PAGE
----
Our Muslim Neighbors

All this is from God, who reconciled us
to himself through Christ and gave us
the ministry of reconciliation
2 Corinthians 5:18 (NRSV)

The Gospel of Jesus Christ calls Christians to mutual understanding and friendship with Muslim people in around the world. By learning about Islam and seeking opportunities to know Muslim people better, we bear witness to God's saving love incarnate in Jesus

Muslims Around the World

1. At least 43 of the world's nations have a Muslim majority.
2. One-fifth of the world's population is Muslim.
3. Indonesia has the largest number of Muslims of any country in the world.
4. There are more than 5 million Muslims in the United States.

The Gospel of Jesus Christ calls Christians to mutual understanding and friendship with Muslim people around the world. By learning about Islam and seeking opportunities to know Muslim people better, we bear witness to God's saving love incarnate in Jesus.

About Islam

A Brief History of Islam

The word Islam means to submit to the will of God, Allah in Arabic. Muslims believe that Islam is the completion of all religions, and provides guidance in all aspects of life. Islam grew out of the Prophet Muhammad's religious experience and receiving of revelation from God which is enshrined in the Qur'an. The Hadith is Muhammad's sayings, actions and directives inspired by God.

Muhammad was born in 570 C.E. in Mecca and received his first revelation in 610. He died in 632; within a hundred years Islam had swept across North Africa and entered Spain. During the 8th, 9th and 10th centuries Islam flourished in science, medicine, mathematics, literature and philosophy. Islamic expansion led to reactions in the form of the Crusades and later the Inquisition. Tensions continued into the modern age as 18th, 19th and 20th century colonialism led to domination of the Muslim world. Today, reconciliation and healing are imperative.

Islam and Christianity

The Qur'an mentions Jesus many times. Islam teaches belief in the virgin birth, the prophethood, and the return of Jesus who will prepare people for the last judgment. The major differences between Christianity and Islam are:

* Muslims regard Jesus as a great prophet; the Qur'an also calls him messiah, a word and spirit from God; however, any reference to his divinity is not accepted.
* Muslims confess that God is One; they do not believe in the Trinity because they consider that it annuls the unity of God.
* Muslims believe that Jesus did not die on the cross, but was miraculously saved and taken directly to heaven; he will return again before the last day.
* Many Muslims believe that the revealed Bible has been changed, and that historical and theological mistakes have crept into the text that we now have.

The Six Articles of Faith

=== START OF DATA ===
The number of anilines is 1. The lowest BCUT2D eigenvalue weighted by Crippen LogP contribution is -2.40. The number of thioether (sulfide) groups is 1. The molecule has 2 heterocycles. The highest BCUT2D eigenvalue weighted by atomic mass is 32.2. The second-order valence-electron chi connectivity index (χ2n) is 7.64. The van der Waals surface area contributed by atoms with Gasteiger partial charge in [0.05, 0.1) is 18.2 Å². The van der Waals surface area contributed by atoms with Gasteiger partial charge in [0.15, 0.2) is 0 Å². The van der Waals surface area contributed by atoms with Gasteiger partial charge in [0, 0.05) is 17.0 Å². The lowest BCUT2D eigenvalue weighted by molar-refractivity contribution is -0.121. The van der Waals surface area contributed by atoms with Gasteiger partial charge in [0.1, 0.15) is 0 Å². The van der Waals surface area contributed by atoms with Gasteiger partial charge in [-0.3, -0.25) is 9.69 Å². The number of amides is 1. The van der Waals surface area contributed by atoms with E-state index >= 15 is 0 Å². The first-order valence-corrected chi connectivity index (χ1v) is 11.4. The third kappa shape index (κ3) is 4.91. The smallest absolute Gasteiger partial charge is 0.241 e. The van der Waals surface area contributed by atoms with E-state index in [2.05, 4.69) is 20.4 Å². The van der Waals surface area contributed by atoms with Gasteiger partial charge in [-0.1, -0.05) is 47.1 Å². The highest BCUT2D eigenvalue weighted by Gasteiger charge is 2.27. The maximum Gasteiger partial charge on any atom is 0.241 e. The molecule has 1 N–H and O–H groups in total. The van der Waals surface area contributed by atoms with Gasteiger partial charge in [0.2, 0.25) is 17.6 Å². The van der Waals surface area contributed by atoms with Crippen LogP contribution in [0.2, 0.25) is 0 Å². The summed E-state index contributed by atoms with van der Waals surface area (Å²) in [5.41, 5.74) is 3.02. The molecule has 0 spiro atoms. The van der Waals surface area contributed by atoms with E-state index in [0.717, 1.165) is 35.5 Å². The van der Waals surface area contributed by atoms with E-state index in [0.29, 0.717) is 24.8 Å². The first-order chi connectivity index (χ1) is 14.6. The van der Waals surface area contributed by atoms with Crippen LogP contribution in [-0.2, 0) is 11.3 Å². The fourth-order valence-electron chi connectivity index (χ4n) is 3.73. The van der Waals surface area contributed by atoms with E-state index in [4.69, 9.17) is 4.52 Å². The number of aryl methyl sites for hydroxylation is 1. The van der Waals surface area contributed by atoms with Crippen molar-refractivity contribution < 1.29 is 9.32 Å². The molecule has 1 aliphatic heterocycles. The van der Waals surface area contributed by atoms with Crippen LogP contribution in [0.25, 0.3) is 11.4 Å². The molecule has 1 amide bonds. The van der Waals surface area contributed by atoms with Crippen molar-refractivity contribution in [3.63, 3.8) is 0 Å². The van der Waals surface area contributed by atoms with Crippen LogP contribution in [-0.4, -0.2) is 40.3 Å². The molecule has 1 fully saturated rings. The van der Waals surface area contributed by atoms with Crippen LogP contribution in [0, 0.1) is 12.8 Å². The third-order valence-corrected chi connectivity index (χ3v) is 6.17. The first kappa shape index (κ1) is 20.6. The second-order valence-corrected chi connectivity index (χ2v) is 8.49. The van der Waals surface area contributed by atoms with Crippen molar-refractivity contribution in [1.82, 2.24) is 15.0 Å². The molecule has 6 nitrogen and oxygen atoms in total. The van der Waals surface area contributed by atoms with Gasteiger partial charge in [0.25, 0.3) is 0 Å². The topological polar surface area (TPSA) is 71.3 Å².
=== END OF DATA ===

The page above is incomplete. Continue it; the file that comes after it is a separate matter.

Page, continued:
* Belief in One God Alone, Allah.
* Belief in Allah's messengers, the last of whom was the Prophet Muhammad.
* Belief in the revealed Books such as the Torah, Psalms, Gospel, and Qur'an.
* Belief in Allah's Angels.
* Belief in the Life after Death and in the Last Day of Judgment.
* Belief in Allah's Absolute Sovereignty. All things happen with the permission and will of Allah.

The Five Principles (Pillars) of Islam

* Profession of the Faith: There is no god but One God, Allah. Muhammad is the messenger of God.
* Ritual Worship: five times a day -- at dawn, noon, afternoon, sunset and night. Before praying Muslims perform ablutions, a ritual of washing. In their worship-prayer they face Mecca and prostrate themselves before God.

Alms: the obligation to share wealth for charitable purposes, especially widows, orphans, the poor and needy.

# Fasting: one of the most rigorous disciplines. Required only during the month of Ramadan if a person is able. Nothing enters the mouth from dawn until shortly after sunset.
# Pilgrimage (Hajj): obligatory journey once in a lifetime to the Ka'bah (House of God built by Abraham and Ishmael) in Mecca for those physically and financially able.

Islamic Holy Days

Ramadan: According to the Islamic tradition, God commanded the Prophet Muhammad and Muslims to fast during the ninth lunar month when the Qur'an was revealed to him. All devout Muslims fast during this month and celebrate a holiday at its end called Eid al-Fitr; the Feast of Breaking Fast.

Eid-al-Adha: The month of the Hajj begins seventy days after Ramadan. During this month Muslims who are able make the pilgrimage to Mecca in memory of the sacrifice God provided Abraham in place of his son.

What is Jihad?

The Arabic word jihad does not mean "holy war," but rather to strive to live in obedience and service to God Alone. Muslims speak of jihad as both an inner spiritual struggle and an outer striving to bring society into conformity with God's will, to struggle "in the path of God" or to "make God's cause succeed" (Qur'an 9:40). In the Qur'an, jihad is connected with the imperative to command good and forbid evil (3:104, 110), especially with reference to the struggle of believers against persecution and idolatry. When this struggle takes the form of warfare, the Qur'an speaks not simply of jihad, but of qital (killing). Jihad is, therefore, not simply equivalent to "holy war," though the struggle of believers may include war under certain conditions.

What Can You Do?

* Pray for Muslims and Muslim Nations.

* Explore local study opportunities.

* Support your chruch and missionaries who work with Muslims. Invite them to share in letters and visits.

* Listen and share respectfully with Muslims.

* Challenge derogatory comments about Muslims.

* Offer hospitality to Muslims new to your community.

* Visit local mosques, contacting leaders beforehand.

* Foster friendships with Muslim neighbors.

* Support relief work in Muslim countries

Source Extracted from Globe Mission